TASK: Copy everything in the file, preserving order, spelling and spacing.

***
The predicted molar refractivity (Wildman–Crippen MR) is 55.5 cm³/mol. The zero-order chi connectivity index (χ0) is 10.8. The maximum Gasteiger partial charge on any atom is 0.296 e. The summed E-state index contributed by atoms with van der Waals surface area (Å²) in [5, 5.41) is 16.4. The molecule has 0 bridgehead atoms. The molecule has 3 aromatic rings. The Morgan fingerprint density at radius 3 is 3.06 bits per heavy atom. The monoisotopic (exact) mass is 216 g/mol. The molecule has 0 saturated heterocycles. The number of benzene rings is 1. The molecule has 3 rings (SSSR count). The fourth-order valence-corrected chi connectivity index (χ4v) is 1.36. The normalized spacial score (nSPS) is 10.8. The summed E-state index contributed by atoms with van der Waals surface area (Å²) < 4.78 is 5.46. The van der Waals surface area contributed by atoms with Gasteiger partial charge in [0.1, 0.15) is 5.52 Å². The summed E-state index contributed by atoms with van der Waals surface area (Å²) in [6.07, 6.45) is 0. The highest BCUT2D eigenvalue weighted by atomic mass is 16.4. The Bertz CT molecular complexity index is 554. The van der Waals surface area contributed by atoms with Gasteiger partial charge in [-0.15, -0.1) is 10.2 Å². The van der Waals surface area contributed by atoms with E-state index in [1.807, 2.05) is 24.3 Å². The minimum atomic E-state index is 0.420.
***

The predicted molar refractivity (Wildman–Crippen MR) is 55.5 cm³/mol. The zero-order chi connectivity index (χ0) is 10.8. The maximum Gasteiger partial charge on any atom is 0.296 e. The summed E-state index contributed by atoms with van der Waals surface area (Å²) in [5, 5.41) is 16.4. The molecule has 0 bridgehead atoms. The molecule has 3 aromatic rings. The Morgan fingerprint density at radius 3 is 3.06 bits per heavy atom. The monoisotopic (exact) mass is 216 g/mol. The molecule has 0 saturated heterocycles. The number of benzene rings is 1. The molecule has 3 rings (SSSR count). The fourth-order valence-corrected chi connectivity index (χ4v) is 1.36. The normalized spacial score (nSPS) is 10.8. The summed E-state index contributed by atoms with van der Waals surface area (Å²) < 4.78 is 5.46. The van der Waals surface area contributed by atoms with Gasteiger partial charge in [0.1, 0.15) is 5.52 Å². The summed E-state index contributed by atoms with van der Waals surface area (Å²) in [6.07, 6.45) is 0. The highest BCUT2D eigenvalue weighted by atomic mass is 16.4. The Bertz CT molecular complexity index is 554. The van der Waals surface area contributed by atoms with Gasteiger partial charge in [-0.15, -0.1) is 10.2 Å². The van der Waals surface area contributed by atoms with E-state index in [1.807, 2.05) is 24.3 Å². The minimum atomic E-state index is 0.420.